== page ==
In the event of a definitive merger agreement, Alibaba will have to acquire Amazon for $2,188 per share in an all-cash transaction valued at approximately $1 trillion (Swartz, 2020). This purchase price will include Amazon’s net debt. However, to make the deal more attractive to Amazon, Alibaba can decide to add a certain amount to the estimated market value, which is especially important given that other tech giants including Google and Microsoft are considering the same acquisition. Completion of this transaction will be subject to approval by shareholders, board of directors, and regulatory approvals representing Alibaba and Amazon.
What makes this Merger a Good Fit
The business strategy of growth through mergers and acquisitions (M&As) has gained massive popularity worldwide, particularly in recent years. Notably, Alibaba Inc., a Chinese multinational specializing in e-commerce, adopts the same trend by acquiring Amazon, a U.S.-based e-retailer. Business expansion is the main reason why Alibaba remains bullish on Amazon’s stock.
M&As can be categorized into two main types based on whether they are created between the companies operating in the same industry or otherwise. An Alibaba and Amazon merger qualifies as a horizontal merger. The two companies operate in the same industry and are engaged in almost similar business activities. Alibaba and Amazon will be considered as a combination of two competitors. While Alibaba dominates China’s online shopping space, Amazon does the same in the U.S. If the two firms merge, they will eliminate the competition between them, thus increasing their market share. Alibaba will be able to diversify its products, services, and long-term business opportunities. The newly-acquired firm will provide Alibaba with products and services that the company can sell through its own distribution platforms. Doing this will generate more revenues for Alibaba’s business. Increased economic productivity can help the company to further expand its geographic reach, as well as its market share. Besides, an increase in Alibaba’s territory and market share will make it harder for other players to compete. As such, they must either be content with a tiny market share, become another acquisition, or cease operations. Because the acquisition increased Alibaba’s scale, the merged entity will see significant supply chain savings. In turn, the company can order supplies at discounted rates and lower its prices to drive out competition. Alibaba and Amazon’s horizontal merger can increase their market share and disrupt the level of industry competition.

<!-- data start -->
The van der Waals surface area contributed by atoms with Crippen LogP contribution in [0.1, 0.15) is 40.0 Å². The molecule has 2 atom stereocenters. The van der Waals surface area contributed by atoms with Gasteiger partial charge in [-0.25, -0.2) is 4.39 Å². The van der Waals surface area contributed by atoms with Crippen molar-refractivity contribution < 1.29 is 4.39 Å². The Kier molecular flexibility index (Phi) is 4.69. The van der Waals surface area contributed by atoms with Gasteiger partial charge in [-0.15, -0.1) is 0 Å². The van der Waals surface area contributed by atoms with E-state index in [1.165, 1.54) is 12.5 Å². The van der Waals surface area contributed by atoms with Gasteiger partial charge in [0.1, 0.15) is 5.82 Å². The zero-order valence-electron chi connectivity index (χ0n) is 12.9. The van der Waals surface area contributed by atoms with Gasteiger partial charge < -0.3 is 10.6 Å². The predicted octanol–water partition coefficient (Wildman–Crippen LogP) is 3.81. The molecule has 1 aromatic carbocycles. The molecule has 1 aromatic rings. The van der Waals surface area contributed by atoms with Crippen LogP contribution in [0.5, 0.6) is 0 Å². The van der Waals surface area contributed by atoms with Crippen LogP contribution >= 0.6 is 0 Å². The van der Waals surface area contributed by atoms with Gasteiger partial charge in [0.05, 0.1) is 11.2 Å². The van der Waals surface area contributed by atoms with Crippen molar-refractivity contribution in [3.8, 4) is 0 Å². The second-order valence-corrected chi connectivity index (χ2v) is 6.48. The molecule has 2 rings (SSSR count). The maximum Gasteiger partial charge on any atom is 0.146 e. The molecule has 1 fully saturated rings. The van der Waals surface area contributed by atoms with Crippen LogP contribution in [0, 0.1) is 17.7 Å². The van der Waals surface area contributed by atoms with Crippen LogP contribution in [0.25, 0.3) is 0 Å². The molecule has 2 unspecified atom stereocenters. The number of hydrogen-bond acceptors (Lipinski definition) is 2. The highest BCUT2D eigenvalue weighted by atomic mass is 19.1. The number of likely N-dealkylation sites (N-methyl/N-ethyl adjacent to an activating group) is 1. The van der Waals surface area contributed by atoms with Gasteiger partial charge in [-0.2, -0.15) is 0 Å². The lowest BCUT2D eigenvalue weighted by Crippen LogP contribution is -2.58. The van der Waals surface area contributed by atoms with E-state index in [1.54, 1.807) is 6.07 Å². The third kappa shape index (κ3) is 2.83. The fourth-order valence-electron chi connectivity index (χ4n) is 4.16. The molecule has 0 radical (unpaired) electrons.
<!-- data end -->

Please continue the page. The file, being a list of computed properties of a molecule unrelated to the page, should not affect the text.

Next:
Big corporations can merge and operate as global entities. If Alibaba and Amazon merge, this will imply the merged monolith would have an almost total monopoly. Amazon enjoys an almost total monopoly in the Western world. But if Alibaba is excluded, Amazon would monopolize the entire world. In China, Alibaba dominates an estimated 86% of the industry’s market share, rendering it a monopoly (Gupta, 2019). A merger between the two firms means that they would become the first-ever trillion-dollar firm with an insane valuation.
For the two companies to complete the $1 trillion deal, they have two hurdles to overcome. These include staff retention and international relations (Malik & Choudhary, 2018). The biggest challenge derives from optimizing the new organizational structure to retain key players and ensure the best talents are confident about their job security (Malik & Choudhary, 2018). Employees from both Alibaba and Amazon might negatively react to the merger, as they may feel threatened by the changes to company strategies, leadership, and job roles. Malik and Choudhary (2018) recommend that during this transitional phase, both firms must maintain employee trust and engagement to avoid high turnover levels. An employee exodus would imply a sizeable drain on internal morale and knowledge for both Alibaba and Amazon. At the higher company levels, a significant loss of keyboard members or influential executives will severely hurt the success of this deal because company perception and culture will be damaged. This merger involves two firms operating worldwide. Therefore, both Alibaba and Amazon will be exposed to foreign markets, which they have little or no experience in. Malik and Choudhary (2018) emphasize that language barriers and cultural differences can profoundly affect Alibaba’s ability to operate across borders. Information regarding the deal must be translated into both languages for questions to be answered in real-time. In addition, Alibaba and Amazon employees must learn other languages to facilitate effective communication between workforces. However, cultural differences promote knowledge exchange between Alibaba and Amazon as the two firms have different strategies solidified by cultural heritage, and entering foreign markets would otherwise be time-consuming. Therefore, a certain amount of cultural difference would foster organizational learning and thus the value of the merger.
An Operation Strategy